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China Facing a Potentially Devastating Wave of Covid-19

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China Facing a Potentially Devastating Wave of Covid-19

Because of a potentially devastating wave in China, World Health Organization advisors say that it may be premature to declare the end of the COVID-19 pandemic emergency phase. Their perspectives represent a shift since China began dismantling its zero-COVID policy last week, in response to an increase in infections and unprecedented public protests.

According to projections, the world’s second largest economy could now face an increase in cases and more than a million deaths next year as a result of the abrupt change in course.

China’s zero-COVID strategy had kept infections and deaths comparatively low among the country’s 1.4 billion people, but WHO labeled it “unsustainable” this year due to growing concerns about its impact on both citizens’ lives and the country’s economy.

According to experts, President Xi Jinping’s decision last week has altered the global landscape.

“The question is whether you can call it post-pandemic when such a large portion of the world is still in its second wave,” Dutch virologist Marion Koopmans, who sits on a WHO committee tasked with advising on the status of the COVID emergency, told Reuters.

“It’s clear that we’re in a different phase [of the pandemic], but that looming wave in China is a wild card in my opinion.”

China is trapped between increasing Covid-19 cases and stagnant vaccination rates.

Even as recently as September, WHO Director-General Tedros Adhanom Ghebreyesus declared that “the end is in sight” for the pandemic. He told reporters in Geneva last week that he was “hopeful” that the emergency would be over by next year.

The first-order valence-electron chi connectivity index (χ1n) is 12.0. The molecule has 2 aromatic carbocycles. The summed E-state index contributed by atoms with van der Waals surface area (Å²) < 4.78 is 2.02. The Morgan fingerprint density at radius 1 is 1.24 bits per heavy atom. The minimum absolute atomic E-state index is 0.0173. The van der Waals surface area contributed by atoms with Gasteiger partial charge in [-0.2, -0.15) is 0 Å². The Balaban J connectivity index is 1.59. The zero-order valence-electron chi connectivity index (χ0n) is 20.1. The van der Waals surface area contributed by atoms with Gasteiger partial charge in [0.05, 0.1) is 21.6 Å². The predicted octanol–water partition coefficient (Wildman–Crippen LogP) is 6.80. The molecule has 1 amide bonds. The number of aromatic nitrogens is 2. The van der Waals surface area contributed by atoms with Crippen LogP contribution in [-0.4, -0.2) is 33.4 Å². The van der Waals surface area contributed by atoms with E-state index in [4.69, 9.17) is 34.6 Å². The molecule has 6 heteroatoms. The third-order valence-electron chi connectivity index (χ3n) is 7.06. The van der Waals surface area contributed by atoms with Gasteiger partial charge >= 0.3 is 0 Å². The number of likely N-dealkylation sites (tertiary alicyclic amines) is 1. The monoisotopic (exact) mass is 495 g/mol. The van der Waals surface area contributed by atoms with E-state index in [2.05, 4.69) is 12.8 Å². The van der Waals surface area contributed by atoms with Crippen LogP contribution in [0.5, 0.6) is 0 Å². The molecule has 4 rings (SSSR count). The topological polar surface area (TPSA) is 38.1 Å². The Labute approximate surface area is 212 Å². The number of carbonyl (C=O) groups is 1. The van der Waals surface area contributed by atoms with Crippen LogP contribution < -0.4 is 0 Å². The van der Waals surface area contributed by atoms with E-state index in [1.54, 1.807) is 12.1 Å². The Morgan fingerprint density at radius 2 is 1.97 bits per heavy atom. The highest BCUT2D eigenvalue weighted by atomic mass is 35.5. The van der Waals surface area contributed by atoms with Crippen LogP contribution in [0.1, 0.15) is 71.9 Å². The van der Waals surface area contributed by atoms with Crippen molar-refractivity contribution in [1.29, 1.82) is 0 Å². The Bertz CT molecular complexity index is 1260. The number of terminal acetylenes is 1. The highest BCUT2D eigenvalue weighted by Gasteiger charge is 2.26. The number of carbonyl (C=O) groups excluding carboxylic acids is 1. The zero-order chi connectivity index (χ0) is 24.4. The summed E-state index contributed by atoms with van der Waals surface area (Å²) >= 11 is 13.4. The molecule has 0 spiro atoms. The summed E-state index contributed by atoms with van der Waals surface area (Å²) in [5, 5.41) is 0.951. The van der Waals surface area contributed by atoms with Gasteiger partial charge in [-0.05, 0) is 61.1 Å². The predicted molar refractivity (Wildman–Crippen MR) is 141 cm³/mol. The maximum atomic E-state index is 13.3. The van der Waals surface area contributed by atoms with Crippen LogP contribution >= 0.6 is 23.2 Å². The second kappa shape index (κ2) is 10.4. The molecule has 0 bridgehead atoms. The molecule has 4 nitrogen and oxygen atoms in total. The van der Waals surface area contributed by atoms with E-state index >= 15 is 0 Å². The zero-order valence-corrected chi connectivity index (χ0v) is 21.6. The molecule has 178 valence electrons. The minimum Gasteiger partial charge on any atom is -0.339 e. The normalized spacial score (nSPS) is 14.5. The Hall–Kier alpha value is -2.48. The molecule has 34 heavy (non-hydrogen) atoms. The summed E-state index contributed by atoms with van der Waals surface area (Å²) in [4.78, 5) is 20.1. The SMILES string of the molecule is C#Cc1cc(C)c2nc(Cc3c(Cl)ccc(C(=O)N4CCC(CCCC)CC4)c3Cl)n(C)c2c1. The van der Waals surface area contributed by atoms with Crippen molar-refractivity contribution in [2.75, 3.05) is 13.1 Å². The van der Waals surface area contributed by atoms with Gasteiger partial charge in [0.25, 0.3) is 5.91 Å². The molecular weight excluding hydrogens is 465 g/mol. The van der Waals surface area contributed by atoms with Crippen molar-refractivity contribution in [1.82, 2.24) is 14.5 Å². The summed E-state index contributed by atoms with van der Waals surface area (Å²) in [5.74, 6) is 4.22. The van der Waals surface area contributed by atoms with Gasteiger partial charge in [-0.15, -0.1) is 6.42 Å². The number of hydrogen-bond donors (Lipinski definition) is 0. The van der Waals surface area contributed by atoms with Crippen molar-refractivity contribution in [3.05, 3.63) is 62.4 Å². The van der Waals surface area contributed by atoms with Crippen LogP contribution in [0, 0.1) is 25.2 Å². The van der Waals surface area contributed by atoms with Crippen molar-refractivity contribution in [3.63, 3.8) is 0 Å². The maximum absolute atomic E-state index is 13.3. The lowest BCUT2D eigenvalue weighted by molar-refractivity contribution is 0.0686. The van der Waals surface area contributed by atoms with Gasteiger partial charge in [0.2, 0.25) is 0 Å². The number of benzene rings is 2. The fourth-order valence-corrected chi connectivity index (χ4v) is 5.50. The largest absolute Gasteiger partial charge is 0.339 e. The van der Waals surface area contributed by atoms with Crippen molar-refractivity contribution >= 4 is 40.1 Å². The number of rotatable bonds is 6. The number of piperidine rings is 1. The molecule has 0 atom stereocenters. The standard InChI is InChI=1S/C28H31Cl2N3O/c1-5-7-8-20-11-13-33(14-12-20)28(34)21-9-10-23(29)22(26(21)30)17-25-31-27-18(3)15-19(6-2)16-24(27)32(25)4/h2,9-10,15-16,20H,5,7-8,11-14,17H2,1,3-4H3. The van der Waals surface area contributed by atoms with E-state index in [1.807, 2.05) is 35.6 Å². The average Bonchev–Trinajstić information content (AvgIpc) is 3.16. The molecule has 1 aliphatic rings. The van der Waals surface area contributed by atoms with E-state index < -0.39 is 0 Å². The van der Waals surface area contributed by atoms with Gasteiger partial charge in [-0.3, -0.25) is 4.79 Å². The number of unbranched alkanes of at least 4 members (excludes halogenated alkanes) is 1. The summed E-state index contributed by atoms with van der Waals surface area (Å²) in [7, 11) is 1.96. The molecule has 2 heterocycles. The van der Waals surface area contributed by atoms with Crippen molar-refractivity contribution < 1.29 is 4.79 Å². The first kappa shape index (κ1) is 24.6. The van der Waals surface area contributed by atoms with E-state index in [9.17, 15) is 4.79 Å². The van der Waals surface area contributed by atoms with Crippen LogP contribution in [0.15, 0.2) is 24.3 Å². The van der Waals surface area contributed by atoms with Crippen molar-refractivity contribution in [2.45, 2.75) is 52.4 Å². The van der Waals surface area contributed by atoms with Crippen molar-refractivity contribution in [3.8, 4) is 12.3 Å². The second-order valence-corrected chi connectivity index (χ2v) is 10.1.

China Behind other countries

Most countries have lifted COVID restrictions as the threat of a dangerous new virus variant or a large surge in infections has subsided in the second half of this year.

Tedros’ earlier remarks raised hopes that the UN agency would soon remove COVID’s Public Health Emergency of International Concern (PHEIC) designation, which has been in effect since January 2020.

Koopmans and the other members of the WHO advisory committee are expected to make a recommendation on the PHEIC in late January. Tedros makes the final decision and is not bound by the committee’s recommendations.

The WHO’s highest level of alert associated with a disease outbreak is emergency, and it helps international organizations prioritize funding and assistance for research, vaccines, and treatments.

Some global health experts predicted that China would wait for the WHO to declare the pandemic over before relaxing its own pandemic response measures.

“Dr Tedros must strike a balance here,” WHO Emergencies Director Mike Ryan told reporters last week in Geneva. “I believe the world still has… work to do. The job is not finished.”

Ryan stated that the WHO advisory committee would likely meet informally before their official meeting next month, and that unequal access to vaccines around the world was another key reason why COVID was still likely to be an emergency.

He added that rising rates of other seasonal respiratory infections, in addition to COVID, were putting a strain on northern hemisphere healthcare systems.

Along with the risks for China, some global health experts have warned that allowing the virus to spread domestically could allow it to mutate, potentially creating a new variant similar to how it has evolved in other regions.

Lack of complete data

Data from China shared with both WHO and the virus database GISAID shows that the variants circulating there are the globally dominant Omicron and its offshoots, though the picture is incomplete due to a lack of complete data.

“The bottom line is that it’s unclear whether the wave in China is variant-driven or simply a breakdown in containment,” said Tom Peacock, a virologist at Imperial College in London.

In any case, experts say the focus should be on assisting China if it requests assistance. They believe that increasing vaccination rates for vulnerable populations, particularly the critical booster dose, should be a priority.

“I don’t think anyone can predict whether we’ll see new variants that are a concern to the rest of the world, but clearly the rest of the world should be concerned if people are getting sick and dying [in China],” said David Heymann, an infectious disease specialist and WHO advisor who serves on a separate committee from Koopmans.

He added that the situation in China would most likely remain an emergency, but that it might be more of a regional issue than a global one. To address issues like this, WHO member states are currently working on re-designing the rules that govern global health emergencies.

Source: Reuters

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